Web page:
Is 3D football any good? Well, yes and no...

Every Malaysian football fan must be wondering how it was like to watch soccer in 3D.
Unfortunately 3D won't be available in Malaysia for a while, so we would have to depend on the opinions of those in Great Britain who actually watched the MU vs Arsenal match last Sunday in 3D.

Among the lucky ones was Dominic Dawes, the Editor of What Hi-Fi?

This is his report which appeared on

"The 3D was certainly promising: the pre-game graphics were deeply impressive, coming out of the screen in genuinely 3D style. It made me wonder just how amazing on-screen graphics will become once the creators of said graphics have had time to develop their 3D ideas in full.

"But what of the game itself? Did watching it in 3D really improve the experience?

"Well... yes and no. Yes, the game did look good, and at particular moments, when the camera angle switched to a low, pitch-side camera, the 3D effect was considerably more pronounced.

"That said, most of the time when sport is being filmed, in order to get a good view of the game the main camera angle is a wide shot - taken by a camera some considerable height above pitch level. This makes perfect sense in terms of seeing the game, but from this angle the 3D effect is actually very subtle.

"Yes, it added a small degree of extra depth to the already good-quality, high-def picture. But if the intention was to knock us all out with the 3D 'wow factor' it didn't entirely manage it.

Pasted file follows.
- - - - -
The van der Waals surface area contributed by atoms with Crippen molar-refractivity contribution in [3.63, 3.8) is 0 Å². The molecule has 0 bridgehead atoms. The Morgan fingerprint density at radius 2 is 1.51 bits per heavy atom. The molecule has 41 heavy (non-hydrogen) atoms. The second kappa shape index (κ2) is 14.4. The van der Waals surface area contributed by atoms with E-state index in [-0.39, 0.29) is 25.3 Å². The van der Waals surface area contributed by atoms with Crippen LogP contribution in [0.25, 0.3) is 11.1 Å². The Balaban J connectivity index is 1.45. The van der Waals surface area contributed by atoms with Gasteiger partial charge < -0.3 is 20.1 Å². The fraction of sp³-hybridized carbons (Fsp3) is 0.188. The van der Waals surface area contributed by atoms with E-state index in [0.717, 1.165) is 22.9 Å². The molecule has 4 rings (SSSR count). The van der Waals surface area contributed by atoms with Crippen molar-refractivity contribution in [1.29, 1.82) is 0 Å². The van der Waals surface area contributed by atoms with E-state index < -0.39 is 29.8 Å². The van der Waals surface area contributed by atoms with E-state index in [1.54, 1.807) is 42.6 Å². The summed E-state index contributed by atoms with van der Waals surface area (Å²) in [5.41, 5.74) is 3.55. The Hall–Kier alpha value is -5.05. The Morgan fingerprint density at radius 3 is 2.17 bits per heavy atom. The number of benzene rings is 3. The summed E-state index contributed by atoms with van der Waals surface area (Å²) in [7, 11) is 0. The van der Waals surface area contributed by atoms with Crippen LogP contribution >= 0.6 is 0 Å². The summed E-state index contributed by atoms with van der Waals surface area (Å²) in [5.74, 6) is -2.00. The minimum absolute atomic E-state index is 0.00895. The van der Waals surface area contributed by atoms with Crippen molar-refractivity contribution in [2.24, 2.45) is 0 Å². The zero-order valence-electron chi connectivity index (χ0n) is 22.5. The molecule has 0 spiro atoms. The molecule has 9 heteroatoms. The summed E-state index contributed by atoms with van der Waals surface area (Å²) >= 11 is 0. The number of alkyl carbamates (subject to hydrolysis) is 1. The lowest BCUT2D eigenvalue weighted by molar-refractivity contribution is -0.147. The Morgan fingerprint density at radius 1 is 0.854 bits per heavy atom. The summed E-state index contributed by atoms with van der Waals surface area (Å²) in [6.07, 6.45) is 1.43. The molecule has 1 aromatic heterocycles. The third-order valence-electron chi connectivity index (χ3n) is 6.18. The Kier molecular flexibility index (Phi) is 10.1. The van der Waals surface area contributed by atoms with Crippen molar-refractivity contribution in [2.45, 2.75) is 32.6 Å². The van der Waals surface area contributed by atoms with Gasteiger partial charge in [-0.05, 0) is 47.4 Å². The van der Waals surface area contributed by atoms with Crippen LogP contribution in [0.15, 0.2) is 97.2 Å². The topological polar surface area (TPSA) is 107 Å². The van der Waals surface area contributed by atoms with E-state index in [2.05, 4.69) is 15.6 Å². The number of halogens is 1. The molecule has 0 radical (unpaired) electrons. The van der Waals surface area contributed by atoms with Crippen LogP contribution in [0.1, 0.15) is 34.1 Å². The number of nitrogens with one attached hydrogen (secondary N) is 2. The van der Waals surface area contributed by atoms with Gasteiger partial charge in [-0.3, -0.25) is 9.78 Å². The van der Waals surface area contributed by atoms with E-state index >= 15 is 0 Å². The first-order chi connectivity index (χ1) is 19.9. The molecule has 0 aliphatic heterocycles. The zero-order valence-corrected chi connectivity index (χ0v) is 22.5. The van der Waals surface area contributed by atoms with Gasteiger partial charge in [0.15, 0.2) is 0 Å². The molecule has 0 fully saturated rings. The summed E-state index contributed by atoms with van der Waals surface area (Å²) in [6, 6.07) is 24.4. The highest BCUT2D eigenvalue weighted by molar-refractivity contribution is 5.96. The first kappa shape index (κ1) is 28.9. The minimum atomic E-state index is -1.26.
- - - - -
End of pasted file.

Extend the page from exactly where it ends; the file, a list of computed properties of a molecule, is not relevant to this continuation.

"Not that it looked bad, at all. It's just that the 3D element of the picture was not startling. To tell the truth, there were moments I almost forgot I was watching in 3D, and started to wonder what I was doing sitting inside with a pair of shades on.

"Once the market is swamped by 3D products later this year, we'll all have a better idea how consumers are reacting to it. Personally, I think video gamers and fans of animated, Pixar-type movies will be the first to really thrill to the benefits of 3D TV technology.

"But football? Is sport a key area for 3D? We'll see: certainly, some of Sky's demo footage of various sports looks amazing – intriguingly, most of it looks more impressive than the live footage of Arsenal Vs Man Utd did – but whether that makes consumers en masse want to traipse down the pub on a Sunday afternoon to put on a pair of cheap-looking sunglasses and watch the big match in 3D is another matter."

In the What Hi Fi? forum, most forumers said they would not waste their money buying first-generation and costly 3D TVs.

They said they would rather wait for the technology to mature and for more programmes in 3D to be available before making the decision to upgrade to 3D TVs.

At least one said he would not waste money buying a 3D TV so soon after having bought his LCD TV last year and when he does decide to upgrade, he would opt for a projector.

Another said if history is any indication, the first generation 3D TVs would be costly and the prices will plummet after that.

One of the few forumers planning to buy a 3D TV said he was already going to upgrade from a 32" to a 37" or 40" and might as well buy a 3D model.

So it appears that a lot of British AV enthusiasts are adopting a wait-and-see stance regarding 3D TVs.

Meanwhile, in Malaysia we are likely to be adopting a wait-and-wait stance before we can even watch 3D TV.


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